31. There cometh a rich man from the West who shall pour his gold upon thee.

32. From gold forge steel!

33. Be ready to fly or to smite!

34. But your holy place shall be untouched throughout the centuries: though with fire and sword it be burnt down & shattered, yet an invisible house there standeth, and shall stand until the fall of the Great Equinox; when Hrumachis shall arise and the double-wanded one assume my throne and place. Another prophet shall arise, and bring fresh fever from the skies; another woman shall awakethe lust & worship of the Snake; another soul of God and beast shall mingle in the globed priest; another sacrifice shall stain the tomb; another king shall reign; and blessing no longer be poured To the Hawk-headed mystical Lord!

35. The half of the word of Heru-ra-ha, called Hoor-pa-kraat and Ra-Hoor-Khut.

36. Then said the prophet unto the God:

37. I adore thee in the song —
I am the Lord of Thebes, and I
The inspired forth-speaker of Mentu;
For me unveils the veiled sky,
The self-slain Ankh-af-na-khonsu
Whose words are truth. I invoke, I greet
Thy presence, O Ra-Hoor-Khuit!

Unity uttermost showed!
I adore the might of Thy breath,
Supreme and terrible God,
Who makest the gods and death
To tremble before Thee: —
I, I adore thee!

Appear on the throne of Ra!
Open the ways of the Khu!
Lighten the ways of the Ka!
The ways of the Khabs run through
To stir me or still me!
Aum! let it fill me!

38. So that thy light is in me; & its red flame is as a sword in my hand to push thy order. There is a secret door that I shall make to establish thy way in all the quarters, (these are the adorations, as thou hast written), as it is said:

The light is mine; its rays consume
Me: I have made a secret door
Into the House of Ra and Tum,
Of Khephra and of Ahathoor.
I am thy Theban, O Mentu,
The prophet Ankh-af-na-khonsu!

By Bes-na-Maut my breast I beat;
By wise Ta-Nech I weave my spell.
Show thy star-splendour, O Nuit!
Bid me within thine House to dwell,
O winged snake of light, Hadit!
Abide with me, Ra-Hoor-Khuit!

39. All this and a book to say how thou didst come hither and a reproduction of this ink and paper for ever — for in it is the word secret & not only in the English — and thy comment upon this the Book of the Law shall be printed beautifully in red ink and black upon beautiful paper made by hand; and to each man and woman that thou meetest, were it but to dine or to drink at them, it is the Law to give. Then they shall chance to abide in this bliss or no; it is no odds. Do this quickly!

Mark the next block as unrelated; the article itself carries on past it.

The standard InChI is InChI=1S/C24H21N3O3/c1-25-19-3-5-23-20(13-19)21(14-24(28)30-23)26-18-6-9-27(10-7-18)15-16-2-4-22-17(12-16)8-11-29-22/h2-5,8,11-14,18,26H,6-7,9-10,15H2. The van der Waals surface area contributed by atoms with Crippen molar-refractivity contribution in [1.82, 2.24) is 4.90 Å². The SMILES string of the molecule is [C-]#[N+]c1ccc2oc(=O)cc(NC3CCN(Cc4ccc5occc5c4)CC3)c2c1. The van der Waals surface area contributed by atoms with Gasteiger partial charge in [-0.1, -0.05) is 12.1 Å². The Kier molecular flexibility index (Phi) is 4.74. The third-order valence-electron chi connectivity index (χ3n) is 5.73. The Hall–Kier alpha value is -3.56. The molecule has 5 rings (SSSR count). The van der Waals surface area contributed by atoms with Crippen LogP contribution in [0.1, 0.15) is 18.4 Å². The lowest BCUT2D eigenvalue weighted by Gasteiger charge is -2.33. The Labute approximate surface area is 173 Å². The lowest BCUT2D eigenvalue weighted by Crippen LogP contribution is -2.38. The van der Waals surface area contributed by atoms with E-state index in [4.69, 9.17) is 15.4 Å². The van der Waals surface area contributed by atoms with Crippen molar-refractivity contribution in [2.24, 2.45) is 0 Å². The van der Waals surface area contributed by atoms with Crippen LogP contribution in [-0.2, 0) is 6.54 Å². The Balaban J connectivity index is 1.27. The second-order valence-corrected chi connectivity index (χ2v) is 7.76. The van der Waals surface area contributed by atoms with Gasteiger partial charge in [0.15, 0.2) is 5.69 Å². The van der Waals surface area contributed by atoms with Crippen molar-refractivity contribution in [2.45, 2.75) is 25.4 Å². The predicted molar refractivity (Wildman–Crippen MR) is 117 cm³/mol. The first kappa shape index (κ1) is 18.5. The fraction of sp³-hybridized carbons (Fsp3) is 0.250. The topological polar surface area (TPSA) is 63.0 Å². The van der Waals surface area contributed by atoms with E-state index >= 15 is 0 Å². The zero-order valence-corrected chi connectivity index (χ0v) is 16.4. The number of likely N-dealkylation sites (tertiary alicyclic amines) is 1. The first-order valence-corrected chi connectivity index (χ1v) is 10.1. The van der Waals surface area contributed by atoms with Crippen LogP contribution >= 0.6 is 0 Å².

40. But the work of the comment? That is easy; and Hadit burning in thy heart shall make swift and secure thy pen.

41. Establish at thy Kaaba a clerk-house: all must be done well and with business way.

42. The ordeals thou shalt oversee thyself, save only the blind ones. Refuse none, but thou shalt know & destroy the traitors. I am Ra-Hoor-Khuit; and I am powerful to protect my servant. Success is thy proof: argue not; convert not; talk not over much! Them that seek to entrap thee, to overthrow thee, them attack without pity or quarter; & destroy them utterly. Swift as a trodden serpent turn and strike! Be thou yet deadlier than he! Drag down their souls to awful torment: laugh at their fear: spit upon them!

43. Let the Scarlet Woman beware! If pity and compassion and tenderness visit her heart; if she leave my work to toy with old sweetnesses; then shall my vengeance be known. I will slay me her child: I will alienate her heart: I will cast her out from men: as a shrinking and despised harlot shall she crawl through dusk wet streets, and die cold and an-hungered.

44. But let her raise herself in pride! Let her follow me in my way! Let her work the work of wickedness! Let her kill her heart! Let her be loud and adulterous! Let her be covered with jewels, and rich garments, and let her be shameless before all men!

45. Then will I lift her to pinnacles of power: then will I breed from her a child mightier than all the kings of the earth. I will fill her with joy: with my force shall she see & strike at the worship of Nu: she shall achieve Hadit.

46. I am the warrior Lord of the Forties: the Eighties cower before me, & are abased. I will bring you to victory & joy: I will be at your arms in battle & ye shall delight to slay. Success is your proof; courage is your armour; go on, go on, in my strength; & ye shall turn not back for any!

47. This book shall be translated into all tongues: but always with the original in the writing of the Beast; for in the chance shape of the letters and their position to one another: in these are mysteries that no Beast shall divine. Let him not seek to try: but one cometh after him, whence I say not, who shall discover the Key of it all. Then this line drawn is a key: then this circle squared in its failure is a key also. And Abrahadabra. It shall be his child & that strangely. Let him not seek after this; for thereby alone can he fall from it.